Congress takes this huge step to confront CCP connected social media app TikTok

In recent years, social media companies have been proving themselves to be wolves in sheep’s clothing.

They’re collecting massive amounts of data on their users and pumping that data into algorithms to control what we engage with online.

One of the biggest threats to the Americans online right now is the popular app TikTok and Congress just fired a warning shot at the CCP connected company.

Senate sends bill to House that would see TikTok banned from all government devices

The United States Senate voted in solidarity this week delivering a solid rebuke to the Chinese-owned social media app, TikTok. 

The legislation they passed would seek to ban TikTok from being installed on government devices.

The “No TikTok on Government Devices” act seeks to “prohibit certain individuals from downloading or using TikTok on any device issued by the United States or a government corporation.”

The vote saw no opposition and was passed via unanimous consent after it was introduced by Senator Josh Hawley (R-MO).  

The bill has been a long time coming following many state and federal agencies putting restrictions on the app.

TikTok said the legislation “does nothing to advance US national security interests” and they would like to see him go with another agreement that would “actually address his concerns.”

This is interesting considering the only other way you could address concerns is the detachment of the company from the CCP.

US military has already identified “risk associated” with TikTok and banned its use

TikTok has been banned on US military devices for several years. 

The Pentagon sent out communications in December of 2019 that identified “the potential risk associated with using the TikTok app” and directed employees to take certain actions “to safeguard their personal information.”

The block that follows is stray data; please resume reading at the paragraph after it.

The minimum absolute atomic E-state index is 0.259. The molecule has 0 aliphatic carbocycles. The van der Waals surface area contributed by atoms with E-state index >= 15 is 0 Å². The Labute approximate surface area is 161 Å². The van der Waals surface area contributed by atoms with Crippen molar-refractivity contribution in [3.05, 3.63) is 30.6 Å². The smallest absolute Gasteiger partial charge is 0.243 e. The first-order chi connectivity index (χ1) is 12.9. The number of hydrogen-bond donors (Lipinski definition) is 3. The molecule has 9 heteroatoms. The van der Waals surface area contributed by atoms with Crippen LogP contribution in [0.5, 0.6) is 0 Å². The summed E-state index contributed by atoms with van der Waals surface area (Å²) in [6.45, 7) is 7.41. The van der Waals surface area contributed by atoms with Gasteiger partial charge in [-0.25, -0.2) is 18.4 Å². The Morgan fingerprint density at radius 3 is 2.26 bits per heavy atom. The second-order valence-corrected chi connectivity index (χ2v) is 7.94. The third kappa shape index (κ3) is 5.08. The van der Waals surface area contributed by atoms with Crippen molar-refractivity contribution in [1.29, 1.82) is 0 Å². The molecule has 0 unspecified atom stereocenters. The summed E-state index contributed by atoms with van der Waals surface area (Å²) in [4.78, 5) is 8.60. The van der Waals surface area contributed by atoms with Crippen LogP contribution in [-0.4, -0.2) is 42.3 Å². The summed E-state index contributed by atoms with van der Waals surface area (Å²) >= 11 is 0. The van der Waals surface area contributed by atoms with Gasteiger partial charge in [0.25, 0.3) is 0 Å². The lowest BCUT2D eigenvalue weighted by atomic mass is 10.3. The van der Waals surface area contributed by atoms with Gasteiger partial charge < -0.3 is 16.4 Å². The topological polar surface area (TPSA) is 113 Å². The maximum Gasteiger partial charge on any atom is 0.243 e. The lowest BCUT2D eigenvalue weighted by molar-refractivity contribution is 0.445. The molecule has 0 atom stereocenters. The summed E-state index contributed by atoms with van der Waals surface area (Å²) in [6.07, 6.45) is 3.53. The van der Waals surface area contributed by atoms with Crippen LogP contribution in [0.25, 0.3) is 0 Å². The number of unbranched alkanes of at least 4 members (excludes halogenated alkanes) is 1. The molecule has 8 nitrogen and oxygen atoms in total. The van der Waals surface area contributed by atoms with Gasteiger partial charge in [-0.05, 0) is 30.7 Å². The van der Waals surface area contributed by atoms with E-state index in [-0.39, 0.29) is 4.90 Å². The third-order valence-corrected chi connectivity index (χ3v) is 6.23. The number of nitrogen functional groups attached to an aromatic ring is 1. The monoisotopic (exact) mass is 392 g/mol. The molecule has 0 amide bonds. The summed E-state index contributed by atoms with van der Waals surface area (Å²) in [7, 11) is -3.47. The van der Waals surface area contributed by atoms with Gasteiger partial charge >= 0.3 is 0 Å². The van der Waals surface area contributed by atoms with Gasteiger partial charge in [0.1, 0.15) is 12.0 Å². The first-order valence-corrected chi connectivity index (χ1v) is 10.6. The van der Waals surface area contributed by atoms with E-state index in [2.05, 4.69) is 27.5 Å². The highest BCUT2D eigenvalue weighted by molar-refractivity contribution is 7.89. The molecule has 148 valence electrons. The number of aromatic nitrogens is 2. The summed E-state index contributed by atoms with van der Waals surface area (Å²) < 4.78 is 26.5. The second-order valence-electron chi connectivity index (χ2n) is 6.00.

“TikTok is a Trojan Horse for the Chinese Communist Party. It’s a major security risk to the United States, and until it is forced to sever ties with China completely, it has no place on government devices,” Hawley said following the passage of the bill.

He said that the Senate is following the lead of “states across the US” as they “are banning TikTok on government devices,” adding that “it’s time for Joe Biden, and the Democrats to help do the same.”

The legislation still needs to be scheduled to be heard in the House of Representatives and it may not happen until the next Congress in January. 

According to Nancy Pelosi, the House is “checking with the administration – just in terms of language – not in terms of being opposed to the idea.”

She added that though it’s important, she doesn’t know that it “will be on the agenda next week.”

Over a dozen Republican State Attorneys General are looking to restrict access for kids

The TikTok app also faces the threat of being restricted to public access as well. 

According to reports, over a dozen Republican State Attorneys General have made the request to change the age requirements in app stores. 

Montana Attorney General, Austin Knudsen says the app “exposes kids to harmful content that promotes drug and alcohol use, glorifies eating disorders, and encourages illegal and dangerous ‘challenges’.” 

He added that “drug cartels have even used it to recruit teenagers to join them.”

He says that “parents are the first line of defense, but their job is being made more difficult by ratings that misrepresent the true content found on the platform.”

US Political Daily will keep you up-to-date on any developments to this ongoing story.